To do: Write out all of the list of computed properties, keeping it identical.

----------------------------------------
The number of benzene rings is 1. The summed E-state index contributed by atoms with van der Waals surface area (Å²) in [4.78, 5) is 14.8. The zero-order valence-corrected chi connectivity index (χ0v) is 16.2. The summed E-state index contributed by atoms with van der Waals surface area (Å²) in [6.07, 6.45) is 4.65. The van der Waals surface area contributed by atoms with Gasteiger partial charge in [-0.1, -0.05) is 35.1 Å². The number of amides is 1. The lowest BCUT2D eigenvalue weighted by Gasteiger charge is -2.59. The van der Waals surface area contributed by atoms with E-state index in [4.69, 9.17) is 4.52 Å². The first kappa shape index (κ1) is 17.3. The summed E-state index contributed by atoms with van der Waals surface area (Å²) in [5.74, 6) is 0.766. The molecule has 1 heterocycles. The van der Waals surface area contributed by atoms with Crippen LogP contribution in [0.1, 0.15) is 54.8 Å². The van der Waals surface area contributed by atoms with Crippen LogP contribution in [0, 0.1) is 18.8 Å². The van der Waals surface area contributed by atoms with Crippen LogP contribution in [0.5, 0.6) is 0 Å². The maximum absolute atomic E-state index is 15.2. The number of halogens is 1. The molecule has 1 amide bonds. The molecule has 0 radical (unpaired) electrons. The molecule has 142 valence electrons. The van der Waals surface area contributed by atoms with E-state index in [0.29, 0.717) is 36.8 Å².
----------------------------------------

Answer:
The number of benzene rings is 1. The summed E-state index contributed by atoms with van der Waals surface area (Å²) in [4.78, 5) is 14.8. The zero-order valence-corrected chi connectivity index (χ0v) is 16.2. The summed E-state index contributed by atoms with van der Waals surface area (Å²) in [6.07, 6.45) is 4.65. The van der Waals surface area contributed by atoms with Gasteiger partial charge in [-0.1, -0.05) is 35.1 Å². The number of amides is 1. The lowest BCUT2D eigenvalue weighted by Gasteiger charge is -2.59. The van der Waals surface area contributed by atoms with E-state index in [4.69, 9.17) is 4.52 Å². The first kappa shape index (κ1) is 17.3. The summed E-state index contributed by atoms with van der Waals surface area (Å²) in [5.74, 6) is 0.766. The molecule has 1 heterocycles. The van der Waals surface area contributed by atoms with Crippen LogP contribution in [0.1, 0.15) is 54.8 Å². The van der Waals surface area contributed by atoms with Crippen LogP contribution in [0, 0.1) is 18.8 Å². The van der Waals surface area contributed by atoms with Crippen LogP contribution in [0.5, 0.6) is 0 Å². The maximum absolute atomic E-state index is 15.2. The number of halogens is 1. The molecule has 1 amide bonds. The molecule has 0 radical (unpaired) electrons. The molecule has 142 valence electrons. The van der Waals surface area contributed by atoms with E-state index in [0.29, 0.717) is 36.8 Å².